Morning Must Reads -- Massa investigation a ticklish situation for Pelosi 

Washington Post -- Nancy Pelosi's office was told of concerns about Eric Massa

It seemed at first that House Democrats had acted swiftly to deal with the charges against tickle-fight fan Rep. Eric Massa, avoiding one the central problems that dogged the GOP in the 2006 election year: trying to protect Rep. Mark Foley who was pawing at the boy pages.

But now the House leadership is caught in a bit of a bind – on the day that the Ethics Committee dropped the investigation into Massa’s alleged sexual harassment of his male aides (the Foley probe went on for weeks after he left Congress and produced a damning report about him and his protectors) it is also revealed that the House speaker’s office knew about Massa’s unusual sense of congressional decorum last fall, but took no action.

It lends some credence to the theory that Massa’s antics only became an issue once Democrats were rounding up votes for the final health care vote. Massa voted n on the grounds that the bill was insufficiently liberal and was a prime target for leaders looking for switchers.

Writer Carol Leonnig tells us what Pelosi’s office knew in October:

“Joe Racalto, Massa's chief of staff, was uneasy that Massa, 50, was living with several young, unmarried male staffers and using sexually explicit language with them, one source said. But what finally prompted him to call Pelosi's director of member services, the source said, was a lunch date that Massa made with a congressional aide in his 20s who worked in the office of Rep. Barney Frank (D-Mass.).

According to a person briefed on the call, Racalto was concerned that the lunch followed a pattern by Massa -- who is married and has two children -- of trying to spend time alone with young gay men with no ostensible work purpose. Racalto, according to this person, also alerted Frank's chief of staff. The sources spoke on the condition of anonymity because of the political sensitivity of the matter.”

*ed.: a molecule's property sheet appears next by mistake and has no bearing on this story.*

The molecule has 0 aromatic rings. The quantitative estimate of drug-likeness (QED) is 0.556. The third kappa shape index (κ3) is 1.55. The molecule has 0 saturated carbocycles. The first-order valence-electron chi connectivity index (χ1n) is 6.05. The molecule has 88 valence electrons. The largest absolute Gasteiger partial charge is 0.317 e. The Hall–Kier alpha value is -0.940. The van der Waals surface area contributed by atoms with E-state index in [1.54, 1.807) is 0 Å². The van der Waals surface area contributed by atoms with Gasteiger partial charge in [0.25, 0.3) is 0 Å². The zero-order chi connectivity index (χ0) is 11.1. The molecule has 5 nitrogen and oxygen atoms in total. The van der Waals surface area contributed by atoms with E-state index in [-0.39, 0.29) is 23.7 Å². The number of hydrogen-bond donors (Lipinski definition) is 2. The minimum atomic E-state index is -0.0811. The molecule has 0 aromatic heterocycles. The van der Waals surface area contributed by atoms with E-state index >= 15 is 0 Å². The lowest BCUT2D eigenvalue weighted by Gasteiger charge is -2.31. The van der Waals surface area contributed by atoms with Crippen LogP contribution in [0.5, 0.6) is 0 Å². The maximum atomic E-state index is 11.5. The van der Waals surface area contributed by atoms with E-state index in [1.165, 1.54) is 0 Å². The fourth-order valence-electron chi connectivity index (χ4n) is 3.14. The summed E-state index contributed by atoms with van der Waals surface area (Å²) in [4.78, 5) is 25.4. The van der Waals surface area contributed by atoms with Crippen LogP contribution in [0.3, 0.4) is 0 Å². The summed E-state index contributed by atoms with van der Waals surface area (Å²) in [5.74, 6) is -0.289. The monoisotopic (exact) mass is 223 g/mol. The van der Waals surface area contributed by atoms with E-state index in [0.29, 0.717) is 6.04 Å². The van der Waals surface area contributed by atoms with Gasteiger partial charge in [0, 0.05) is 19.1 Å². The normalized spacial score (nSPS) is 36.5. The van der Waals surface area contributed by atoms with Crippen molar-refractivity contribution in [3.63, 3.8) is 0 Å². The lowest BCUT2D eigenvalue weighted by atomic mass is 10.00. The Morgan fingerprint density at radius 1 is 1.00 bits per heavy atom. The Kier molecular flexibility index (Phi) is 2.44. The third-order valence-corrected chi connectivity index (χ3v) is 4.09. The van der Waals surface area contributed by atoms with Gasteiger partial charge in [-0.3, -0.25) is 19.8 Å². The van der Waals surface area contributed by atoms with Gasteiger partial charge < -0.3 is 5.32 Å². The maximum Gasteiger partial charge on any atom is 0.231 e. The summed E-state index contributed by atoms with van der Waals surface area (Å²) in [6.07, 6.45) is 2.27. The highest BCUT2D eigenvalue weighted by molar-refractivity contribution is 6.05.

Washington Post -- Employers plan to shift more health-care costs to workers, survey reports

The drive for Obamacare has already had one major effect – employers are dumping costs on workers as fears of crippling expenses grow.

Writer David Hilzenrath looks at the results of the National Business Group on Health, the annual survey that looks at trends in the health benefits field. The results show that many employers are trying to get out in front of new regulations and fees by shifting the burden to workers. Another popular strategy is to start edging high-risk/high-cost employees out of company plans so they can be quickly dumped into any new government program that does emerge.

“So-called spousal surcharges impose a fee if an employee's spouse enrolls in the company plan, despite having the option of getting coverage through his or her own job. The theory is that spouses who take advantage of the company plan are likely to be heavier consumers of health care. Twenty-eight percent of employers plan to use spousal surcharges next year, up from 21 percent this year, the survey found. Although only 3 or 4 percent of employers give employees financial incentives to meet targets for blood pressure, weight and cholesterol, 13 to 14 percent are considering doing so, the survey found. Six to 7 percent are considering declaring that only employees who meet targets can enroll in "preferred" health-care plans, up from 1 percent now.”


Washington Post -- Politics, shaky economy create no rush to restructure Fannie and Freddie

Writer Zachary Goldfarb tells us that while the Fed and Treasury look for ways to spin down bailout projects, it looks more and more like the total federal control of Fannie Mae and Freddie Mac are permanent conditions. Along with General Motors, the mortgage lenders are likely to become wards of the state in perpetuity.